This afternoon The Man suggested that we take the train up to London and try out the new Cycle Hire Bikes. We had applied for keys earlier in the week and they had arrived surprisingly quickly; I certainly felt that if that was an indication of the efficiency of the scheme that this was a good start, particularly so close to the launch.
We arrived at Waterloo Station and crossed the road to the Docking Station on Concert Hall Approach; this is meant to be a reasonably large station with 33 bikes and, happily there were more than enough for our needs.
We had heard that some of the bikes had tight rear wheels, so we checked that our bikes were OK. I chose 14389 and The Man chose 16176.
It would appear that I was better at checking than him as we had not gone that far before he noticed that his bike was quite stiff to ride, which is not what we were expecting.
We decided to do a tour of our respective work places, so headed along Stamford Street and Southwark Street towards Southwark Bridge and the City. As we went, we noticed just how many Docking Stations there are, all of them had bikes in, although the one on Stamford Street had no spaces to dock, which would have meant going to one of the other Docking Stations in the area. Some Docking Stations, like the one on Queens Street, are not fully finished yet, but had bikes, and a few are not finished at all, such as the one at Bank of England Museum, which is still a building site. But that said, even without all of the Docking Stations fully finished, the coverage on the route that we took was very impressive.
We found our way to Devonshire Square Docking Station and were pleased to see that there were some vacant spaces so duly docked our trusty bikes. My bike was more than happy to be docked and the light went the required green. For some reason The Man's dock light insisted on staying amber, although the bike seemed to be securely docked so we assumed it was as we went on a walk to my office to fill the required 5 minutes before we took another bike out (you can take another bike straight away, but then you do not benefit from the free first 30 minutes deal - having a 5 minute break means you start a new 'first 30 minutes'). The Man had not realised that it was as far from Bank as it is, he knew it was close to Liverpool Street Station, but seems to have foreshortened the distance from Bank.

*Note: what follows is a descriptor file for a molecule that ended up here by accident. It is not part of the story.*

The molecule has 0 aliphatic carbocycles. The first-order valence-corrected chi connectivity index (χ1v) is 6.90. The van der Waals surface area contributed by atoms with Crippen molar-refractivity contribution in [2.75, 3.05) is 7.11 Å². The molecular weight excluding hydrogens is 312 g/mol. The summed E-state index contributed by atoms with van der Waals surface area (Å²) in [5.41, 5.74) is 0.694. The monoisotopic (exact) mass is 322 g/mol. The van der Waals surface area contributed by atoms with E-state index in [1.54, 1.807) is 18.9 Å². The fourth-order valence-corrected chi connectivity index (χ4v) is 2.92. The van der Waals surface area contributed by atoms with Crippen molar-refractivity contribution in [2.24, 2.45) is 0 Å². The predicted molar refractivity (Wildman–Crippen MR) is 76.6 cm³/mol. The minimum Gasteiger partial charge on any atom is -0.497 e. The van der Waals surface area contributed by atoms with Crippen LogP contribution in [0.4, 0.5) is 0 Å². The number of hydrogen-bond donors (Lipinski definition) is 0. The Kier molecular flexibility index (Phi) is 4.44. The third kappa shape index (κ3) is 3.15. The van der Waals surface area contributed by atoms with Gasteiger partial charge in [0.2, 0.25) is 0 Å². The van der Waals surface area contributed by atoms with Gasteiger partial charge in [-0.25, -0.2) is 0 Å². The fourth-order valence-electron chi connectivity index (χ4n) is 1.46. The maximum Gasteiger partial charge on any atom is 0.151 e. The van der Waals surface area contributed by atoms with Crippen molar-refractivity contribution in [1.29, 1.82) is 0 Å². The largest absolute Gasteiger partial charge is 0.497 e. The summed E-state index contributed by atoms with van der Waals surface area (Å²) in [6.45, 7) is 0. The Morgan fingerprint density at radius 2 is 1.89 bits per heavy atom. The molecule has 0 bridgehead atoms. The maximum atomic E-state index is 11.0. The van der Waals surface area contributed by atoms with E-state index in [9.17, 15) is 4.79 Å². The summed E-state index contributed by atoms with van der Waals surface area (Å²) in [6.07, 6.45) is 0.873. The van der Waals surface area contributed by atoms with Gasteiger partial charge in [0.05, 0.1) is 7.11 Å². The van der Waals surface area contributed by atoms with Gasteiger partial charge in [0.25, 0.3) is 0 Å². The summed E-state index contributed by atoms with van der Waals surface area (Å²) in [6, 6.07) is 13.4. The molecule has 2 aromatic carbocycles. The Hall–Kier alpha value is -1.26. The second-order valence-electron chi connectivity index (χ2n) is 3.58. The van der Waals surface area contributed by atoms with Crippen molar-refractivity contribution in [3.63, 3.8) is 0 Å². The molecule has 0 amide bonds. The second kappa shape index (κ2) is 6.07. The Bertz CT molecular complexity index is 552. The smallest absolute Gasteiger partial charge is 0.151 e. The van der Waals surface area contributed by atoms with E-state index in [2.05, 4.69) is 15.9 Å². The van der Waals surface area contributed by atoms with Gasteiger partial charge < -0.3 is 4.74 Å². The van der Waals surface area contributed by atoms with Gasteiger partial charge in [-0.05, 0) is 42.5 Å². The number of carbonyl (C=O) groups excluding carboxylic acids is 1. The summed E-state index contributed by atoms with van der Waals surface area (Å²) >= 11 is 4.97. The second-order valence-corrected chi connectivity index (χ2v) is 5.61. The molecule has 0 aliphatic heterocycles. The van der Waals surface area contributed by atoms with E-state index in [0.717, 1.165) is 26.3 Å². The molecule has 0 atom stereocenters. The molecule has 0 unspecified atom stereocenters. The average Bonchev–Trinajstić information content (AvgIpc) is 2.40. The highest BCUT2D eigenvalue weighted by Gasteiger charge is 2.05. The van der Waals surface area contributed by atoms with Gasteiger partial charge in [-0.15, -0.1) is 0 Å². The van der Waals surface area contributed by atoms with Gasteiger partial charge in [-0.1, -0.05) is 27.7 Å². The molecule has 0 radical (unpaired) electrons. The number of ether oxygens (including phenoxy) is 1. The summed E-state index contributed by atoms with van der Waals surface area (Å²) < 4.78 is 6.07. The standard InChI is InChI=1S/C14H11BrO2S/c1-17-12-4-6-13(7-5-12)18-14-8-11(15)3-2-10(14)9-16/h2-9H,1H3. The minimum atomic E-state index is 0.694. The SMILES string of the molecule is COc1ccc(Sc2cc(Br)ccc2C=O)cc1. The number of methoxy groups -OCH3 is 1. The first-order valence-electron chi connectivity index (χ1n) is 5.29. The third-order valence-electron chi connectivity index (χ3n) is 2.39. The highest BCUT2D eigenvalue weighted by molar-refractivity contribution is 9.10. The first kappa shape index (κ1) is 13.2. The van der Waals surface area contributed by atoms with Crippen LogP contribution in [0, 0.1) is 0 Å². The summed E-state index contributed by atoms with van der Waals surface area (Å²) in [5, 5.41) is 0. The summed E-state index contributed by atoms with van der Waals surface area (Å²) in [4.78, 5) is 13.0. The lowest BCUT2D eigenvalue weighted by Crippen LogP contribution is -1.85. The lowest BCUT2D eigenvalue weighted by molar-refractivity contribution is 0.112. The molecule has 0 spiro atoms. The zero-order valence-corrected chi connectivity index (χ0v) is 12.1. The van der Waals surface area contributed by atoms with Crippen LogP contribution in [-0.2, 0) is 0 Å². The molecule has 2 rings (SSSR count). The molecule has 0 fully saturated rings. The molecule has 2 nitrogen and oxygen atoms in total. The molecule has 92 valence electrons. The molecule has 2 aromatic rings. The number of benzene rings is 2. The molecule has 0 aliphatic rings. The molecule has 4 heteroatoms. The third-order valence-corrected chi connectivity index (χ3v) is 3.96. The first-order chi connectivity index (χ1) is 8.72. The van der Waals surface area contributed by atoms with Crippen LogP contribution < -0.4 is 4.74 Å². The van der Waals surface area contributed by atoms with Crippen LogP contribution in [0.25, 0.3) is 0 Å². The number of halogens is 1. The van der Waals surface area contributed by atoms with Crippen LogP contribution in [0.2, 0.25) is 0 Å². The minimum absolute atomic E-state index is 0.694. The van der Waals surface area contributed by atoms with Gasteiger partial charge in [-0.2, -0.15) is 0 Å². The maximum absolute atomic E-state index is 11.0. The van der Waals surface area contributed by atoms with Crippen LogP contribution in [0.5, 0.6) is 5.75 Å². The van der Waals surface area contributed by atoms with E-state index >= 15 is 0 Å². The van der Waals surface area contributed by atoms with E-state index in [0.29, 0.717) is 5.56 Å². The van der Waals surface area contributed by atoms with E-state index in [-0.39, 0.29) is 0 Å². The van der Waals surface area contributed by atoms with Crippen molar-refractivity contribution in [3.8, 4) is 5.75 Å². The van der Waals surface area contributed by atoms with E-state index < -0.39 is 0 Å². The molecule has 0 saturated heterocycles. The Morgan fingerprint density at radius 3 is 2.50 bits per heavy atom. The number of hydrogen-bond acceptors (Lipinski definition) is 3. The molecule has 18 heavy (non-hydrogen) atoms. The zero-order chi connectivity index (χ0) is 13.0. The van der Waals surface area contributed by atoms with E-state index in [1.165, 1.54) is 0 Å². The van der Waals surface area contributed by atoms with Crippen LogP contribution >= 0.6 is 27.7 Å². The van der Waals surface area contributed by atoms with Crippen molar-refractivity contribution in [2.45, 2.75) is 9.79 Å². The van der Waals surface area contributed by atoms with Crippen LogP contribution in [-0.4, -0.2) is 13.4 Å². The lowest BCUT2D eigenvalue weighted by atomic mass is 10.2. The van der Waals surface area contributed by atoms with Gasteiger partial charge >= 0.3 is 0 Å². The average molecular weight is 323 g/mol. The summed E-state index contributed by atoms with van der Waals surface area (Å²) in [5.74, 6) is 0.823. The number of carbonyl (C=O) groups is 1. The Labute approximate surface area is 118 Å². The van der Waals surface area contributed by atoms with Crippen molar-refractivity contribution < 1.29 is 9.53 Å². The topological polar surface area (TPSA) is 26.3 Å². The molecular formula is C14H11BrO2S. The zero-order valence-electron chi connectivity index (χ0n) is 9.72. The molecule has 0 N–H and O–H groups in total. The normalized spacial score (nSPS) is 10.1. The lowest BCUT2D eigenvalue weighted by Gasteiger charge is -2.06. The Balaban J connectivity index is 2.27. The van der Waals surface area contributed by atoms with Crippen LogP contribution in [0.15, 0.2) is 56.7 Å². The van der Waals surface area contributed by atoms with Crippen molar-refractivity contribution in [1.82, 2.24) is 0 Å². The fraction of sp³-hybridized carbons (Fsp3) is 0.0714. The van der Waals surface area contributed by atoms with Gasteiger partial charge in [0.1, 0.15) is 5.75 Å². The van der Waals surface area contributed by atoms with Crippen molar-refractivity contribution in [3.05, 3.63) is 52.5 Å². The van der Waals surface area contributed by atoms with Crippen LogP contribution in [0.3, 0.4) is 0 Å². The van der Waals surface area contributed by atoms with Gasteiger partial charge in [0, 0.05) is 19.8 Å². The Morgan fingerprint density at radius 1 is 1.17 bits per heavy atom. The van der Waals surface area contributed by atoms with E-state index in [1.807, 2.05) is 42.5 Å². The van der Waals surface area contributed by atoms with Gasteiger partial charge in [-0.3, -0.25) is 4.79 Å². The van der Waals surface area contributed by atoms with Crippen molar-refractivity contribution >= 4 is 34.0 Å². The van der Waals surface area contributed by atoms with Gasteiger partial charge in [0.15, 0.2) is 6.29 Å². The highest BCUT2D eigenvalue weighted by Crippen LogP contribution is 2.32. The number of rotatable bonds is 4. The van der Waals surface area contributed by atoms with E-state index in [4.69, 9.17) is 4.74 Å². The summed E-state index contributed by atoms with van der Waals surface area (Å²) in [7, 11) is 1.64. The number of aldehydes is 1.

When we returned to the Docking Station The Man was not able to take a bike out, other than the one that he had used from Waterloo, clearly this was the result of the incomplete Dock earlier. So we decided to go only a short distance to Wormwood Street, re-dock and have a drink before we set up again. This time the bike docked without a problem, and the drink was very welcome, so a bit of a win win.
So it was on to Monument and The Man's office. This time it was my turn to have an eye opener as I had not realised how close to The House of Fraser his offices are, and how close to London Bridge. We looked for his nearest Docking Station and found one not too far away on Eastcheap.
We then cycled over London Bridge and started to retrace our steps (or pedals) to Waterloo having had a really enjoyable afternoon using the latest addition to the London Transport System.
So what are the bikes like and how do they work? They are sedate, it has to be said, courtesy of their weight and wide tyres. Do not expect to be nipping in and out of traffic on these, they are aimed at the casual and occasional cyclist, not at the Lycra clad enthusiast. Cycling in a suit or a skirt should be no problem and there is a (smallish) space at the front of the bike where you can put a bag, probably up to the size of a laptop bag, kept in place with a strong elastic band. There are three gears, set very low, which are controlled by a grip shift on the right hand, and a bell on the left, tucked in under the grip. The usual front and rear brakes are provided and clearly labeled as such for those not used to riding. The seat is a bit like an armchair, but not uncomfortable, and the height can be adjusted very easily. So we are definitely fans at the moment and as long as the bikes are maintained well, we see no reason why that will not continue to be the case. Well done Boris!